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News / April 28, 2016

Antidepressants link with implant failure

by Guy Hiscott

Antidepressants have been linked to a higher rate of dental implant failure.

Antidepressants have been shown to affect bone metabolism and may be more likely to develop xerostomia, according to

The use of both antidepressants and patients with dental implants has increased in the last 10 years in the US.

‘Antidepressants are the second most prescribed drug in this country, and there are millions of implants placed every year around the world, so this applies everywhere, not just the US,’ said Dr Sebastiano Andreana, an associate professor and the director of implant dentistry at the University of Buffalo School of Dental Medicine.

Researcher Dr Latifa Bairam added: ‘In clinical observations, we noticed a high percentage of dental patients are on antidepressants or selective serotonin reuptake inhibitors (SSRIs), so that encouraged us to look at this in detail.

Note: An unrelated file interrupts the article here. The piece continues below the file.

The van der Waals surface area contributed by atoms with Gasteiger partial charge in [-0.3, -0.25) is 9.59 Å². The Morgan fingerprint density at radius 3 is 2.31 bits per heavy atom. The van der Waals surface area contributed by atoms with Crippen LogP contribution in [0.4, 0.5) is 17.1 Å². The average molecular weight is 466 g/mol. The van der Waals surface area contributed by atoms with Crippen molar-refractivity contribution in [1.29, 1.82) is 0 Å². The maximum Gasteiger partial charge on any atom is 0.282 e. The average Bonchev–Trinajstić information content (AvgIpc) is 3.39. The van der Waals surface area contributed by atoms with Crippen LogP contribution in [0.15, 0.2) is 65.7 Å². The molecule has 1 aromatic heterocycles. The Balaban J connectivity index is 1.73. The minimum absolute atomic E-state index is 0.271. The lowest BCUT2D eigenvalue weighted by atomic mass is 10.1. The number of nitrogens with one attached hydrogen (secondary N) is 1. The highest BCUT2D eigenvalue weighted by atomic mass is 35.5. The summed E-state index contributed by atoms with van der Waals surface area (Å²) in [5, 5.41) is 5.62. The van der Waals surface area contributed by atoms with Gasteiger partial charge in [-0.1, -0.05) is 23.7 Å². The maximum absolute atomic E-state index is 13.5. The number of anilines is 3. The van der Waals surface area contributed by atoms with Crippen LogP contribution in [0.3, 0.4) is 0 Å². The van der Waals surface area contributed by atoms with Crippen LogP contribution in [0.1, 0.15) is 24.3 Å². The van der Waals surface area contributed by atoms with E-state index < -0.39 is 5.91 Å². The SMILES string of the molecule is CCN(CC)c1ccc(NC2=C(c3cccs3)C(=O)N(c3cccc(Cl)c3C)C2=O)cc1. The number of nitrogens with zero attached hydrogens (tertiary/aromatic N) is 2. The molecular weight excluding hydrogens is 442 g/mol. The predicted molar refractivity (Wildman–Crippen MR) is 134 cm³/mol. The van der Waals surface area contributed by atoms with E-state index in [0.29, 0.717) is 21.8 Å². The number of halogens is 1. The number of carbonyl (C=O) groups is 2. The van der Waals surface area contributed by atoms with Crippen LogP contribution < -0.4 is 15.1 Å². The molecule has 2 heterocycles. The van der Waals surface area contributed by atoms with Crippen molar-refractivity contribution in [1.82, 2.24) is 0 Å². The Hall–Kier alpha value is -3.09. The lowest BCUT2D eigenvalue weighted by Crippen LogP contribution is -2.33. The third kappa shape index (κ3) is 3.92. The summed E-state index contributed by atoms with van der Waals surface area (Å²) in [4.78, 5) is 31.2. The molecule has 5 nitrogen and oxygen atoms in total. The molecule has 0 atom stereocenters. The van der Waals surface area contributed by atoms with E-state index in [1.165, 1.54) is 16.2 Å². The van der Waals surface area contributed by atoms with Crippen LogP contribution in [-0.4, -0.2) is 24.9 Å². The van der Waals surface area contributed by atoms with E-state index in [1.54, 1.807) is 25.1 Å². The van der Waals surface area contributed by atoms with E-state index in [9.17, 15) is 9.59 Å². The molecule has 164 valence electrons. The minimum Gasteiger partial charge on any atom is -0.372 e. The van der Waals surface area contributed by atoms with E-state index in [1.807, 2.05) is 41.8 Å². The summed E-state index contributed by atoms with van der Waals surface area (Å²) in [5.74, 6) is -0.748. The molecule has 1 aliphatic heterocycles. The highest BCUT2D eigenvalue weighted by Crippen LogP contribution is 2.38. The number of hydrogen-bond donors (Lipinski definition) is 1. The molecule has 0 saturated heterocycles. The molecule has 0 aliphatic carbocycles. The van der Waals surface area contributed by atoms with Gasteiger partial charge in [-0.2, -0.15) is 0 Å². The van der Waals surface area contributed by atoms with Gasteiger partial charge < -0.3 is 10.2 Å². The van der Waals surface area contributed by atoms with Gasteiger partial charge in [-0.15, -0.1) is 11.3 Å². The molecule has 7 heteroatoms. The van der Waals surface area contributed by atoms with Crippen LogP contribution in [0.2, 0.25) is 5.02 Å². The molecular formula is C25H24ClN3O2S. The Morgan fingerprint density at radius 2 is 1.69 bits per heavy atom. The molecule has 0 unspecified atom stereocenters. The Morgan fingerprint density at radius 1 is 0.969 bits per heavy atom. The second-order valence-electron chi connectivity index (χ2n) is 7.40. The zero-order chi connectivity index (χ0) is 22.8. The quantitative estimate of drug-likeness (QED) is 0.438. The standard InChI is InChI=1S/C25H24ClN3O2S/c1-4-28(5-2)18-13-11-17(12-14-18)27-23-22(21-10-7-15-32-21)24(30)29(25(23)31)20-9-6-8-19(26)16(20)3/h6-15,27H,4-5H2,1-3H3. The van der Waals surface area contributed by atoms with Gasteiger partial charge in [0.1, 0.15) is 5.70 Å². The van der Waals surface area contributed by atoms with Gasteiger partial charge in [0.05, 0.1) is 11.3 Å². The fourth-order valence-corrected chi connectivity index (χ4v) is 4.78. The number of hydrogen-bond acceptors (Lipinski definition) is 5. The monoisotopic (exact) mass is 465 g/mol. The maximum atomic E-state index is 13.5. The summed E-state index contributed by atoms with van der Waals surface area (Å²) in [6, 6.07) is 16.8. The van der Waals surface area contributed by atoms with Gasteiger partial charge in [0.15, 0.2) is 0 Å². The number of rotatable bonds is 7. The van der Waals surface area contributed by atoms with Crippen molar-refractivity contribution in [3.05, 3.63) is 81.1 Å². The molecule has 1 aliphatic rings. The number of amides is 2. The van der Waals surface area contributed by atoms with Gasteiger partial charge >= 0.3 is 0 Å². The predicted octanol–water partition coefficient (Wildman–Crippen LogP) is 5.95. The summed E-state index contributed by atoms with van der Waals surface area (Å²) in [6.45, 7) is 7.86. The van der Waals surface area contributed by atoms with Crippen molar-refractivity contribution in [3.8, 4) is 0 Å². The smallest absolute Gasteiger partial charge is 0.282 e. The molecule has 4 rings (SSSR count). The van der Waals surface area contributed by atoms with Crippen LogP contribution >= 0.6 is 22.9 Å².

‘Many are on one or two different kinds of antidepressants or antipsychotics. But they all affect bone biology and bone density, and it can produce teeth clenching and dry mouth; all these things are related.’

Wake-up call

Dr Bairam was quick to note that patients do not need to quit taking antidepressants before receiving implants, but that long-term monitoring of a patient should be encouraged, as well as follow-up appointments.

‘We don’t want to scare dentists or patients,’ Dr Andreana said. ‘But this study and others confirm that there is some association between antidepressants and implant failure. This is a wake-up call.’

The study was presented at the recent American Association of Dental Research meeting in Los Angeles.